It reminded me of advice I was offered years ago when I was in my twenties running wild in the summer in Avalon, New Jersey. People tried to keep their lives private. But there was always gossip. A good friend offered this. If you don't want people to know something, don't do it.

I think the same applies in the new world of cyberspace. If you don't want people to know you are saying something, don't write it. Either have the integrity to own what you say and identify yourself or keep your thoughts offline.

Monday, April 12, 2010

Time To Reinvent Warning Sign #2

You start to hyperventilate when you get within three blocks of the office.

It is the only time you hyperventilate.

Friday, April 9, 2010

The Day The Virus Attacked

I had feared this might happen from the day I began to rely on my computer for my work, the day I no longer had an IT department down the hall to support me. But like so many illnesses I walked around holding tight to the belief it would never happen to me. I paid for my preventive medicine, running virus scans with the same discipline I take my vitamins and exercise. But it didn't matter. It happened anyway.

A virus tried to infect my computer Wednesday. Yes, the very day I had an appointment at the Apple Store about switching to a Mac.

This was not a little virus. This one I imagined looked like The Blob in the classic horror film. The kind that won't be discouraged easily.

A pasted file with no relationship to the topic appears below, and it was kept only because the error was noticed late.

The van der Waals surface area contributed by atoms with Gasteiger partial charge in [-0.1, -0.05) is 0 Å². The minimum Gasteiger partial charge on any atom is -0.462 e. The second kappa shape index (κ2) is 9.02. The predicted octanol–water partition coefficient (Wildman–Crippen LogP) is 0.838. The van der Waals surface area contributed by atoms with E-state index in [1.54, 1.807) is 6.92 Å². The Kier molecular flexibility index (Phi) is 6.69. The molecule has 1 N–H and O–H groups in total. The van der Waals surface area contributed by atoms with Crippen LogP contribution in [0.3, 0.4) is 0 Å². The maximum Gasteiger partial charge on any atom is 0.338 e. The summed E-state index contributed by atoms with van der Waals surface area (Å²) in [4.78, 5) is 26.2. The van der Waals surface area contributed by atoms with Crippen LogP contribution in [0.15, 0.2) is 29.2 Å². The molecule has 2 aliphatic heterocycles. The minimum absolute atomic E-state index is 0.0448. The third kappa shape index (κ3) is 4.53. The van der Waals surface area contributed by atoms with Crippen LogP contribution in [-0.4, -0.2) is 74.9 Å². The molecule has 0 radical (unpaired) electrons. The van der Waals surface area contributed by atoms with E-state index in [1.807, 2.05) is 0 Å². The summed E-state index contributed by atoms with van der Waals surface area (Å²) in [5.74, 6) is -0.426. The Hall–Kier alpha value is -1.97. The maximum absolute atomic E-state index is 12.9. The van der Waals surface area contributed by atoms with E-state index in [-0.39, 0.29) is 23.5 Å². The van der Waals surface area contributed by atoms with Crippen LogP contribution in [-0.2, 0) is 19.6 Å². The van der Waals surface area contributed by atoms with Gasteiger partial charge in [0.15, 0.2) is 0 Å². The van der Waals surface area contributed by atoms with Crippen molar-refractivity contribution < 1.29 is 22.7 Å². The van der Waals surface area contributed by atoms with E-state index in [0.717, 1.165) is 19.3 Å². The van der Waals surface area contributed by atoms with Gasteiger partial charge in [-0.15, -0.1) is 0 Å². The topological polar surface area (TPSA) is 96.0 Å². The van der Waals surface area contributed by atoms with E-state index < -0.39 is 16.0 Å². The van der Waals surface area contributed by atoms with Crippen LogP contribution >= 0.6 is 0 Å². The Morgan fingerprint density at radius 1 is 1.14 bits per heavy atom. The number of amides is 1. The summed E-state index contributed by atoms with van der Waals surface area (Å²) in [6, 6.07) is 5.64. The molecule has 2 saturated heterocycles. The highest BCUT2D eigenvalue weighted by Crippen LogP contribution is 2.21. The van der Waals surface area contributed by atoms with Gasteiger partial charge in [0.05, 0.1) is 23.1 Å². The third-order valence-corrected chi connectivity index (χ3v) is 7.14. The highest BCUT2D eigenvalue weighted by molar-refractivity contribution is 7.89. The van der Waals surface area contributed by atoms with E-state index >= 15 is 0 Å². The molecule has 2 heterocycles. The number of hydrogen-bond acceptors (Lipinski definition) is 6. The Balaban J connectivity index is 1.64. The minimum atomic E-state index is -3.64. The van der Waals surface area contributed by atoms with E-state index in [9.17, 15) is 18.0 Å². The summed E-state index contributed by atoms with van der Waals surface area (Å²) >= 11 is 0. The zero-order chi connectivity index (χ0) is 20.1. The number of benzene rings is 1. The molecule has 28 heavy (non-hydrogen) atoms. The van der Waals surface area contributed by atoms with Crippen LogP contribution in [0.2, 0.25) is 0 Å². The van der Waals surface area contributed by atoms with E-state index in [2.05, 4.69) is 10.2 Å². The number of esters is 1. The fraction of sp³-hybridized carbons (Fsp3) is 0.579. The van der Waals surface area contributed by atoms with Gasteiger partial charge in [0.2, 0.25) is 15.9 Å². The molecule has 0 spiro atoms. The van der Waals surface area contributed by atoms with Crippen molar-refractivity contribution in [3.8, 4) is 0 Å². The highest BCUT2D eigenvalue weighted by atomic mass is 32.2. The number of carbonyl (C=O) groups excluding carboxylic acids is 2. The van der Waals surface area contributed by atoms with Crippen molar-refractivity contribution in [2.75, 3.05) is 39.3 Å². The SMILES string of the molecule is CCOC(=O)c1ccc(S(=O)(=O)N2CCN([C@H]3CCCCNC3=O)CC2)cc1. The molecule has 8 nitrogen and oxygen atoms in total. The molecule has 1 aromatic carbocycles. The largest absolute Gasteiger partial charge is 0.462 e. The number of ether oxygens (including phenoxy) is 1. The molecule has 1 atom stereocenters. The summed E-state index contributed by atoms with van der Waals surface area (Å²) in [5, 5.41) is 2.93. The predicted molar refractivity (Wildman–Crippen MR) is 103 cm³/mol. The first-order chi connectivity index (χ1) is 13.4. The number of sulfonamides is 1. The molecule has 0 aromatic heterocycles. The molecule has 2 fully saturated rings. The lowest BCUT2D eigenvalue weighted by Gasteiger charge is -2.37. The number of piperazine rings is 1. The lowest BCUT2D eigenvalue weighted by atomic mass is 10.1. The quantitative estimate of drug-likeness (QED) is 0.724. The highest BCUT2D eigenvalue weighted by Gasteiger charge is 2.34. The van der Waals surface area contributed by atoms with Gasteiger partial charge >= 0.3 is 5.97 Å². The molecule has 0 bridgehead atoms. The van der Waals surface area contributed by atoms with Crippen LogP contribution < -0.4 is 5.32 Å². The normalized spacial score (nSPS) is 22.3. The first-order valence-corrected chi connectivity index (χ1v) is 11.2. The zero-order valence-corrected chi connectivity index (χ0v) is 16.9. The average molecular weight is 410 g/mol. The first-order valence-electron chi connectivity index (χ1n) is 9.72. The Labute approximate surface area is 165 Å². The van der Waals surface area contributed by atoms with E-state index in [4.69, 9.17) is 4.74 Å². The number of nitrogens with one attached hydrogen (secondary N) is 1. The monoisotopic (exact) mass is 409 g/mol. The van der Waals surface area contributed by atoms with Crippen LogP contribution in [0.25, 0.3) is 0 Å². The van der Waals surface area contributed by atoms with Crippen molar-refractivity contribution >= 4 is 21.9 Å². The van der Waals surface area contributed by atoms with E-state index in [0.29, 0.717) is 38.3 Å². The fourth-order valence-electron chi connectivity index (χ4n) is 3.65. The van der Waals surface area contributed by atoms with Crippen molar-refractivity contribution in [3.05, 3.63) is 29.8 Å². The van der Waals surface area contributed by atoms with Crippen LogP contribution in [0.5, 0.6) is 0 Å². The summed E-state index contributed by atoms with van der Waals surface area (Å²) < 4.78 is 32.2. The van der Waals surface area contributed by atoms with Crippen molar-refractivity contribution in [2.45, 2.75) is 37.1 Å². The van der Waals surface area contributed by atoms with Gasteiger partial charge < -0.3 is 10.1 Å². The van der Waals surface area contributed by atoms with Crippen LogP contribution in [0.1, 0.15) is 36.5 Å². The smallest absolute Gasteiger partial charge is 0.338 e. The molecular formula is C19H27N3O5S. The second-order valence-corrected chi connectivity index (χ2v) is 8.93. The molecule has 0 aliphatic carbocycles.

It appeared in a disguise. A tiny icon that looked almost like my Norton program. A big warning shouted out that a virus was worming its way in, getting my information, ready to corrupt my files and steal my data.

I knew something was wrong. A screen kept popping up asking for my credit card information before they would help stop this Blob like creature. I knew I had paid my Norton bill. I also knew what I had been taught from Corporate IT. NEVER open anything that looks suspicious!

Of course, now I was afraid to open any file for fear it would get corrupted. Including the one that had my Norton account information. Panic was trying to take over me, in the same way my Blob of a virus was trying to take over my computer. Had I backed up everything important? Why had I waited so long to get a new computer? I wondered where the virus came from. Was it that Facebook email that had corrupted a friends account? Or was it that surge of mail from the distribution list of those invited to the reunion of my classmates from JHS 172 in Bellerose ?

In a moment of sanity I remembered I had printed out all of my accounts and passwords and even had been so smart as to write down the phone number of Norton.

So there is a happy ending to this story. Through the miracle of the telephone I was connected with a representative in the Philippines who told me they could help me. They could walk me through how to sweep out this pest at a lower cost or I could give them access as an administrator and they could do it for me.

Guess which I chose? A credit card via the phone and a switch to another representative in India and in less than an hour the Blob had been squashed!